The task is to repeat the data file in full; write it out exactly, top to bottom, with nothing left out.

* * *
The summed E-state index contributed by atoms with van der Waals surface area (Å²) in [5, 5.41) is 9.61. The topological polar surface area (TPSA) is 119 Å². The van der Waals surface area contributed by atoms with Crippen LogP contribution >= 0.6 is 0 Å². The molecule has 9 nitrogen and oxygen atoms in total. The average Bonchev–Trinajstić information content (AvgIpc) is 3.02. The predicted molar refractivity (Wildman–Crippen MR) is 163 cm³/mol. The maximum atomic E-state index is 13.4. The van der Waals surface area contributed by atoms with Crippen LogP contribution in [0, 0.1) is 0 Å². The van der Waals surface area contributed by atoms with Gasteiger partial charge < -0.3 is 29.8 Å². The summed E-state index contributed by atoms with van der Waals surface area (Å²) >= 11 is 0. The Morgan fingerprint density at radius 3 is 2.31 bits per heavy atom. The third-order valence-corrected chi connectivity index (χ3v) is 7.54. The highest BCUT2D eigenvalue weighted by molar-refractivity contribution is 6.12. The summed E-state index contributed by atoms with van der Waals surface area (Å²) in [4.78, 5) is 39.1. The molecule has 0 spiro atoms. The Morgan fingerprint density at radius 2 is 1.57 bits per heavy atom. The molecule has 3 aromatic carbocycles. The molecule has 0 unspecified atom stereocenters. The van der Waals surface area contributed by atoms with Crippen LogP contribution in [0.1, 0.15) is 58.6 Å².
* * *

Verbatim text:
The summed E-state index contributed by atoms with van der Waals surface area (Å²) in [5, 5.41) is 9.61. The topological polar surface area (TPSA) is 119 Å². The van der Waals surface area contributed by atoms with Crippen LogP contribution >= 0.6 is 0 Å². The molecule has 9 nitrogen and oxygen atoms in total. The average Bonchev–Trinajstić information content (AvgIpc) is 3.02. The predicted molar refractivity (Wildman–Crippen MR) is 163 cm³/mol. The maximum atomic E-state index is 13.4. The van der Waals surface area contributed by atoms with Crippen LogP contribution in [0, 0.1) is 0 Å². The van der Waals surface area contributed by atoms with Gasteiger partial charge < -0.3 is 29.8 Å². The summed E-state index contributed by atoms with van der Waals surface area (Å²) >= 11 is 0. The Morgan fingerprint density at radius 3 is 2.31 bits per heavy atom. The third-order valence-corrected chi connectivity index (χ3v) is 7.54. The highest BCUT2D eigenvalue weighted by molar-refractivity contribution is 6.12. The summed E-state index contributed by atoms with van der Waals surface area (Å²) in [4.78, 5) is 39.1. The molecule has 0 spiro atoms. The Morgan fingerprint density at radius 2 is 1.57 bits per heavy atom. The molecule has 3 aromatic carbocycles. The molecule has 0 unspecified atom stereocenters. The van der Waals surface area contributed by atoms with Crippen LogP contribution in [0.1, 0.15) is 58.6 Å².